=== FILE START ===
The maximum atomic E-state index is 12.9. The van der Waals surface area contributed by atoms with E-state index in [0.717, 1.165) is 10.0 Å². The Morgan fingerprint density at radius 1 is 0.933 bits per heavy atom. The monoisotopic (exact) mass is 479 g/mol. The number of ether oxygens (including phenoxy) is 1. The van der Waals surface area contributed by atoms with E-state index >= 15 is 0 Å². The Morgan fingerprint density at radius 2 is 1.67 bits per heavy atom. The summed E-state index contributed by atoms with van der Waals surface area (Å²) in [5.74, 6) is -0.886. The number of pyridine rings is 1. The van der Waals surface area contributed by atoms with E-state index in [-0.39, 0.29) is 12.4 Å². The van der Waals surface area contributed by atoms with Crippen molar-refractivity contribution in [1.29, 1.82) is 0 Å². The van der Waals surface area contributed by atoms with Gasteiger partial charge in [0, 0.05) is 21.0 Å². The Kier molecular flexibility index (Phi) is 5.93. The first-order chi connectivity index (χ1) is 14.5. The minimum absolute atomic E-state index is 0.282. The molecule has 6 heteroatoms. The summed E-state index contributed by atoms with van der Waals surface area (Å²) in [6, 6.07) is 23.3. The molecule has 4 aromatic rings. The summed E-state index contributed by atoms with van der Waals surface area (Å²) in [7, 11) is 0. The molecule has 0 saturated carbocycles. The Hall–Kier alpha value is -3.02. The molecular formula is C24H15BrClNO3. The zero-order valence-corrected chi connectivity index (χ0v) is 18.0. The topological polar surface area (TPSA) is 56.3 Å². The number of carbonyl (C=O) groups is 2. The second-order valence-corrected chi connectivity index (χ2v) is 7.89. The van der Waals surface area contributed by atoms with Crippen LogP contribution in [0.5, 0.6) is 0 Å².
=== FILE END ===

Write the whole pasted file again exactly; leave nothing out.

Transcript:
The maximum atomic E-state index is 12.9. The van der Waals surface area contributed by atoms with E-state index in [0.717, 1.165) is 10.0 Å². The Morgan fingerprint density at radius 1 is 0.933 bits per heavy atom. The monoisotopic (exact) mass is 479 g/mol. The number of ether oxygens (including phenoxy) is 1. The van der Waals surface area contributed by atoms with E-state index >= 15 is 0 Å². The Morgan fingerprint density at radius 2 is 1.67 bits per heavy atom. The summed E-state index contributed by atoms with van der Waals surface area (Å²) in [5.74, 6) is -0.886. The number of pyridine rings is 1. The van der Waals surface area contributed by atoms with E-state index in [-0.39, 0.29) is 12.4 Å². The van der Waals surface area contributed by atoms with Crippen molar-refractivity contribution in [1.29, 1.82) is 0 Å². The van der Waals surface area contributed by atoms with Gasteiger partial charge in [0, 0.05) is 21.0 Å². The Kier molecular flexibility index (Phi) is 5.93. The first-order chi connectivity index (χ1) is 14.5. The minimum absolute atomic E-state index is 0.282. The molecule has 6 heteroatoms. The summed E-state index contributed by atoms with van der Waals surface area (Å²) in [6, 6.07) is 23.3. The molecule has 4 aromatic rings. The summed E-state index contributed by atoms with van der Waals surface area (Å²) in [7, 11) is 0. The molecule has 0 saturated carbocycles. The Hall–Kier alpha value is -3.02. The molecular formula is C24H15BrClNO3. The zero-order valence-corrected chi connectivity index (χ0v) is 18.0. The topological polar surface area (TPSA) is 56.3 Å². The number of carbonyl (C=O) groups is 2. The second-order valence-corrected chi connectivity index (χ2v) is 7.89. The van der Waals surface area contributed by atoms with Crippen LogP contribution in [0.5, 0.6) is 0 Å².